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Discovery of H. pylori and its role in gastric and peptic ulcer disease

Scanning electron micrograph depicts a grouping of HelicobacterThe Nobel Prize in Physiology or Medicine 2005 was awarded jointly to pylori and its role in gastritis and peptic ulcer disease".

When Helicobacter pylori was discovered in 1982, the causes of peptic ulcer were considered to be stress and lifestyle. Australian pathologist Robin Warren noticed that around 50% of biopsies taken from peptic ulcer patients had colonies of particular bacteria in the antrum. A young clinical researcher, Barry Marshall, became interested in Warren’s findings and together they began an extensive study of patient biopsies. Eventually, Marshall grew a successful culture of the spiral shaped, gram negative bacterium found in the patient biopsies. The new bacterium was later designated H. pylori.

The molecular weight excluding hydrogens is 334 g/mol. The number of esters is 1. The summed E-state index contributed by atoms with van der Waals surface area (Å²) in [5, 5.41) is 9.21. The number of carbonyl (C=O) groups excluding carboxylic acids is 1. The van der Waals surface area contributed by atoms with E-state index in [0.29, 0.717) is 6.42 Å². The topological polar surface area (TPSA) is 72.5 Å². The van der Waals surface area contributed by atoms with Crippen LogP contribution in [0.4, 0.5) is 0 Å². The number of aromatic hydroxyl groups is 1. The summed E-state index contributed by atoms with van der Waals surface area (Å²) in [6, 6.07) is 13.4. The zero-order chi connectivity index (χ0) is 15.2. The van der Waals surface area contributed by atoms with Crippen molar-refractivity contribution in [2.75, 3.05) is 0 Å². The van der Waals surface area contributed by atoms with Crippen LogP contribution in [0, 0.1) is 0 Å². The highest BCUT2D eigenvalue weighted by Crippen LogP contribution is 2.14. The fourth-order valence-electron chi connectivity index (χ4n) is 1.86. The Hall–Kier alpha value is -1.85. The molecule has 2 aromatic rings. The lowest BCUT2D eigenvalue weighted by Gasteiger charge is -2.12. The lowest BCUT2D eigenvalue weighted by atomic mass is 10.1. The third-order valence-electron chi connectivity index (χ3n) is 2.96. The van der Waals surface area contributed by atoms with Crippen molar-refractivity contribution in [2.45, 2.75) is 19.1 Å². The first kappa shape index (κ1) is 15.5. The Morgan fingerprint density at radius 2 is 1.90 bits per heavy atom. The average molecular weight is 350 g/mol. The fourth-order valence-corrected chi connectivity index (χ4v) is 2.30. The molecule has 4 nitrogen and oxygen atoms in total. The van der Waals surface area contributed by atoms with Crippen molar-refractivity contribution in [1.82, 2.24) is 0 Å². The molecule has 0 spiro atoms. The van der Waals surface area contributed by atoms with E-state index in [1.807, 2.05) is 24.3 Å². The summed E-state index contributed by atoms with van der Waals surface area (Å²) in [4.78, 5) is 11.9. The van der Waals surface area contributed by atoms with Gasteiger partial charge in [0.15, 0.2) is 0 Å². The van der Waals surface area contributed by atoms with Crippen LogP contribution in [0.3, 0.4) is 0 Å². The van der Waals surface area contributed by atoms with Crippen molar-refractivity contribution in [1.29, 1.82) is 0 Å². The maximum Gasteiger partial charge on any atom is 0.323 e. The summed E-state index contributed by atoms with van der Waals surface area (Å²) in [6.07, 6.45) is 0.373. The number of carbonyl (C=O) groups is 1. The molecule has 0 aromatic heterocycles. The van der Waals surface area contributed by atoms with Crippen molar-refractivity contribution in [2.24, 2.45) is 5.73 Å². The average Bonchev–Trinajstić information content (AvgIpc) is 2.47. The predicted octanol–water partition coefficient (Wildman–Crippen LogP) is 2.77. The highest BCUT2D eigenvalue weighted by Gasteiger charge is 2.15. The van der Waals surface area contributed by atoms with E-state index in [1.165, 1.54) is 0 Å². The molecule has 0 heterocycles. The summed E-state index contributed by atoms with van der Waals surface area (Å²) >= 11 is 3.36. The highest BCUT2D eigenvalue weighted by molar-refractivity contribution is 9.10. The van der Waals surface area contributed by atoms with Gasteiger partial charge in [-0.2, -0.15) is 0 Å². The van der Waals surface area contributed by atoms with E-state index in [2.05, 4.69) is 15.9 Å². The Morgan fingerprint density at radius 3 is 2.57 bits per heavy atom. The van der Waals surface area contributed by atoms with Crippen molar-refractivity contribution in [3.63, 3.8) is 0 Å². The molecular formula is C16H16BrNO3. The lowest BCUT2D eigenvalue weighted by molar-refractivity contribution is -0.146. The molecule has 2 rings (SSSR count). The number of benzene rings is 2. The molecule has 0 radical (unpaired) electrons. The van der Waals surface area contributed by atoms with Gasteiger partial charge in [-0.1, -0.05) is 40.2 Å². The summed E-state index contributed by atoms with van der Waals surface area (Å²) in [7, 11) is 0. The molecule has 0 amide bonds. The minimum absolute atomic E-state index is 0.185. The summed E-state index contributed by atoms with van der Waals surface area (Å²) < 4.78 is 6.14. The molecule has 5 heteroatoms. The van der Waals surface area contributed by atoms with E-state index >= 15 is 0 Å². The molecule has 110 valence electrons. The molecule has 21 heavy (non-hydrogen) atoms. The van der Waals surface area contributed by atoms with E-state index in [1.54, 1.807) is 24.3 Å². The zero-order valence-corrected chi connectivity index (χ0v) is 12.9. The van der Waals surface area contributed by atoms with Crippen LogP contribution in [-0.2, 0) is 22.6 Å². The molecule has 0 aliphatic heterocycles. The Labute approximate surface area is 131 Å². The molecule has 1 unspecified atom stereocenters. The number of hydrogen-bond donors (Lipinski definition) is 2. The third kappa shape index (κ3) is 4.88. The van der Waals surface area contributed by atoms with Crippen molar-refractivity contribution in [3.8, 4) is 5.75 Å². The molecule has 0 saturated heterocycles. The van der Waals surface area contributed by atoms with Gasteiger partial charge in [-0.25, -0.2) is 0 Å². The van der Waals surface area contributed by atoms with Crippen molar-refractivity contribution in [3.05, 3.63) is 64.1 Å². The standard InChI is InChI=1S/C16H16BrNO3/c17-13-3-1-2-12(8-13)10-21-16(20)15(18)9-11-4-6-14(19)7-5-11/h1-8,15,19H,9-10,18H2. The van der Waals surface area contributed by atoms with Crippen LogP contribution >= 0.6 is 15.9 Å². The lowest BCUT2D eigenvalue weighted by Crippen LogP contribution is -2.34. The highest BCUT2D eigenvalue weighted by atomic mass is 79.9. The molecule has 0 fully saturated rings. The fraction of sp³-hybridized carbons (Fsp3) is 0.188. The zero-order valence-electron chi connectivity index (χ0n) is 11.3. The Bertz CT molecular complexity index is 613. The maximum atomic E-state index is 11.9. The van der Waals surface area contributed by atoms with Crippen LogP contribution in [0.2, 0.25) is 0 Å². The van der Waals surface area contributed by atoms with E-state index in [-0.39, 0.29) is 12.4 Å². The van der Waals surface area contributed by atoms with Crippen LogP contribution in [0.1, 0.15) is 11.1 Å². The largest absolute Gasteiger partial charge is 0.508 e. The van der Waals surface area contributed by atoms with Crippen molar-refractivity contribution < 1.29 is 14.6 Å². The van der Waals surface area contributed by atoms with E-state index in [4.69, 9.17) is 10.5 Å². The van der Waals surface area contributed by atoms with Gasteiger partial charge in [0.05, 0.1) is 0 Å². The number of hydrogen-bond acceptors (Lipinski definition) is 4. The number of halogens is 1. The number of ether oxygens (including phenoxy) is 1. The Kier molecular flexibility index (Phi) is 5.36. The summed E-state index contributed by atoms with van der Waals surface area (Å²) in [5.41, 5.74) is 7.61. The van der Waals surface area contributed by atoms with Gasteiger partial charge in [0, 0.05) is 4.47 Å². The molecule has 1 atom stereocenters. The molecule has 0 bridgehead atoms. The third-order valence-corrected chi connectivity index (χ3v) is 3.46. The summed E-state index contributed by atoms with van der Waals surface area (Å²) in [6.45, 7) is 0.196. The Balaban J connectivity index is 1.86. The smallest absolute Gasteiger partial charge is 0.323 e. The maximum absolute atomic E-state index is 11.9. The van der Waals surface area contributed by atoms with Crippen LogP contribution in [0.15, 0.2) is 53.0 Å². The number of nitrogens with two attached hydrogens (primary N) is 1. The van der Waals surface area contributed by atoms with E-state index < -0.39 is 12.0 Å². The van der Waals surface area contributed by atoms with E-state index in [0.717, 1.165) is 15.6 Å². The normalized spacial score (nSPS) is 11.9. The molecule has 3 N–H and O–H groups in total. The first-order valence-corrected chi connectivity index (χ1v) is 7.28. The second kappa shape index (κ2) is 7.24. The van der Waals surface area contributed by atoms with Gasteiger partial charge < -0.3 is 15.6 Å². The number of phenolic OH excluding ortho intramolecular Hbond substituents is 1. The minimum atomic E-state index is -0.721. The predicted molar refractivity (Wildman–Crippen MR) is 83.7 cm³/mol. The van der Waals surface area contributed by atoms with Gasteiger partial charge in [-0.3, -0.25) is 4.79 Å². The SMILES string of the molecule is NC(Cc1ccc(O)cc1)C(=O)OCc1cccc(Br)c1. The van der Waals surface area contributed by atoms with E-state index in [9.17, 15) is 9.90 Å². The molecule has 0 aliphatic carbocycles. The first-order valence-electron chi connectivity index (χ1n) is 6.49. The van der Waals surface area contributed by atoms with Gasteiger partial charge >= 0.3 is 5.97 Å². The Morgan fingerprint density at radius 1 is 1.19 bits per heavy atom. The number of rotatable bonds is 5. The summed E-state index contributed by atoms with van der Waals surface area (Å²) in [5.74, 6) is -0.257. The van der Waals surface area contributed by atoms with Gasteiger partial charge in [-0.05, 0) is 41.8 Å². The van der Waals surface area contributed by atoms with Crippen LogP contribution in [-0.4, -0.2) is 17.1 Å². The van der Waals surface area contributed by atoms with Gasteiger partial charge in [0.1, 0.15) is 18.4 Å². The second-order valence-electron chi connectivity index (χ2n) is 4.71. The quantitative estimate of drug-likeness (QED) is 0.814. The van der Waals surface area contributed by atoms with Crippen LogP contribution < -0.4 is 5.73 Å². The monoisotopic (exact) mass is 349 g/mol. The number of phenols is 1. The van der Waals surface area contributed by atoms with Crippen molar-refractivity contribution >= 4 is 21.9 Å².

Further patient studies showed H. pylori was present in almost all patients with gastric inflammation, gastric ulcer or duodenal ulcer. To show that the inflammation was caused by H. pylori, they followed Koch’s fourth postulate: replication of the disease in an animal model using the proposed infectious agent. However, the introduction of H pylori into the stomachs of piglets led to no changes in the biopsies. They considered the experiments a failure and the results were never published.

In the absence of a suitable animal model, Marshall carried out the experiment on himself; he drank the live H. pylori culture. When he suffered severe inflammation of the stomach, a clear link between the infection with H. pylori and the development of peptic ulcer disease was finally shown. Warren and Marshall went on to show that peptic ulcers could be cured through the elimination of H. pylori with antibiotics.

The bacteria can also cause stomach cancer in some individuals, although people vary greatly in their susceptibility to the disease. Warren and Marshall’s discovery that peptic ulcers are caused by an infectious disease allowed the cure of a major cause of sickness and death in young, otherwise healthy adults.

The Mongolian gerbil has now been established as an animal model for gastric inflammation, and has susceptibility to the conditions caused by H. pylori in humans.

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